A CASB enforces authorization policies on the cloud environment and the on-premise network to prevent data breaches. It also encrypts data at rest and in transit.
A good CASB can also identify misconfigurations that could lead to a cyber threat. It can then automatically remediate those and alert administrators. It also discovers shadow IT and unauthorized apps, which helps to reduce those risks.
As businesses move more applications into the cloud, it becomes harder for IT to see what’s being used and whether or not that usage complies with data policies. A CASB program can discover unsanctioned software-as-a-service apps – also known as Shadow IT – and provide administrators with granular visibility to determine risk based on how the application is used.
When a CASB solution detects suspicious activity, it can alert the administrator and take action to prevent data loss or compliance violations. For example, if a developer tries to upload files to unauthorized locations or access customer data from an outside application, the CASB can block the activity and notify the administrator.
A CASB can also enforce authorization policies that allow or deny specific user access to data in the cloud, including protecting sensitive information from eavesdropping with encryption for both data-at-rest and data-in-transit. In addition, it can validate authenticated users and encrypt credentials to prevent breaches caused by compromised passwords or stolen identity. Additionally, a CASB can scan the cloud infrastructure for misconfigurations that could lead to a major security event and notify administrators so the issue can be remediated before it causes a disaster. This helps reduce the time it takes for IT teams to respond to threats and provide agile user security.
The bouncer’s job is to check people at the door and ensure they aren’t bringing anything dangerous (aka malware) or stealing stuff when they leave. A CASB does the same for cloud applications, acting as a gatekeeper and detecting security risks that could impact an organization.
Unlike traditional data loss prevention solutions that can take a sledgehammer approach to protect information by blocking services outright, CASBs work at the API level. By enabling or disabling services based on an evaluation of community trust ratings and by leveraging analytics to identify risky behavior patterns, CASBs allow workers to use productivity-enhancing cloud applications safely. Additionally, a CASB can detect and prevent malicious activity, such as the upload of sensitive files to third-party locations, which is often done through unsanctioned and unmanaged cloud applications. This visibility helps administrators discover and identify unauthorized applications and unsecured devices that may be part of a shadow IT environment.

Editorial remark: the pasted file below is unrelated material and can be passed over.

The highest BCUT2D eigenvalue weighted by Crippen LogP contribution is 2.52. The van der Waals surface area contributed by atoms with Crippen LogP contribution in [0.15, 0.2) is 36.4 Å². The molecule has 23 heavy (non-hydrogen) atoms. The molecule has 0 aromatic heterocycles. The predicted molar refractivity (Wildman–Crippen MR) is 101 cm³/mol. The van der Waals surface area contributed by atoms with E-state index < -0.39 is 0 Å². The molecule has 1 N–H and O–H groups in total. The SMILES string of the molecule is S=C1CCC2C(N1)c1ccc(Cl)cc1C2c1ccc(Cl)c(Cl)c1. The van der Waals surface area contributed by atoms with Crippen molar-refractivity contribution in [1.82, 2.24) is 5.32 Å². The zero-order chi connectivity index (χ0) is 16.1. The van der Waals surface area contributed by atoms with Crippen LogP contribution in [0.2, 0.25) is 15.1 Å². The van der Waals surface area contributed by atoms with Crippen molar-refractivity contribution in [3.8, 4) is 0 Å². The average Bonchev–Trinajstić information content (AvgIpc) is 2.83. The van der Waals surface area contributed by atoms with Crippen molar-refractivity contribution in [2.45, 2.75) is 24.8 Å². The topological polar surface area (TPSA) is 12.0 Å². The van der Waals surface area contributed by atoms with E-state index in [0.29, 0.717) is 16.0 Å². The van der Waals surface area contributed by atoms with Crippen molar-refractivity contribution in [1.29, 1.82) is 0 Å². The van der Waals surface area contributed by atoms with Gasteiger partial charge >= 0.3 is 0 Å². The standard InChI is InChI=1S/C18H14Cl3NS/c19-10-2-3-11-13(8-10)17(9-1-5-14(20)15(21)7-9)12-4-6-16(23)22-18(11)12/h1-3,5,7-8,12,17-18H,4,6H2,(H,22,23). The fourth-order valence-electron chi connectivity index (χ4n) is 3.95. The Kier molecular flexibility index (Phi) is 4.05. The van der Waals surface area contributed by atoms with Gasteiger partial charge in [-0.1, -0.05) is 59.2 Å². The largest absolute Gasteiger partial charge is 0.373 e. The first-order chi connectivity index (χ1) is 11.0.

Using machine learning-based technology, a CASB can identify abnormal patterns that indicate the presence of cyber threats and malware. It can also identify misconfigurations in the infrastructure that can result in a data breach.
As the number of cloud applications and environments grows, it becomes increasingly challenging to maintain visibility into how data is used in these new systems. CASBs provide much-needed visibility into cloud applications, services, and users to help organizations meet security and compliance standards while protecting sensitive data from cyberattacks.
For example, a CASB solution can illuminate shadow IT by showing where an organization’s applications are being used, which employees can access them, and whether or not those apps comply with the company’s data policies. It also can detect file-sharing violations in real time and help prevent data loss.
Another critical function is detecting and blocking cyberattacks. A CASB uses benchmarks and continual traffic data to monitor suspicious behavior and flag anomalies. It also encrypts data-at-rest and data in motion to protect information. It can also block malware and ransomware by identifying malicious code in the cloud, blocking it from entering the network, and protecting files when sent to outside parties.
Before choosing a CASB vendor, an organization should assess its specific needs and evaluate the marketplace. It should look for the ability to deploy granular authentication, authorization, alerting, and encryption. It also should determine if the CASB can support integrations with existing identity-as-a-service and single sign-on tools. It should also ensure the CASB can deliver threat protection capabilities, including activity monitoring, phishing, malware detection, and data loss prevention (DLP). Additionally, it should be able to identify vulnerabilities and provide remediation options.
With CASBs in place, organizations gain visibility into cloud infrastructure. A CASB’s visibility enables administrators to monitor and control data access to cloud applications, devices, and endpoints. It also helps administrators detect security threats and risks.
For example, a CASB can identify and block unapproved SaaS application usage (shadow IT) by analyzing access logs to spot potential attacks. It can also detect misconfigurations that may put data at risk and alert administrators to the possible problem so it can be fixed. Another important aspect of visibility is the ability to see the locations where data is stored in a cloud app. This allows IT to enforce compliance with regulations like data residency. CASBs can also detect uploaded files that contain sensitive information and block them from being shared with outside parties.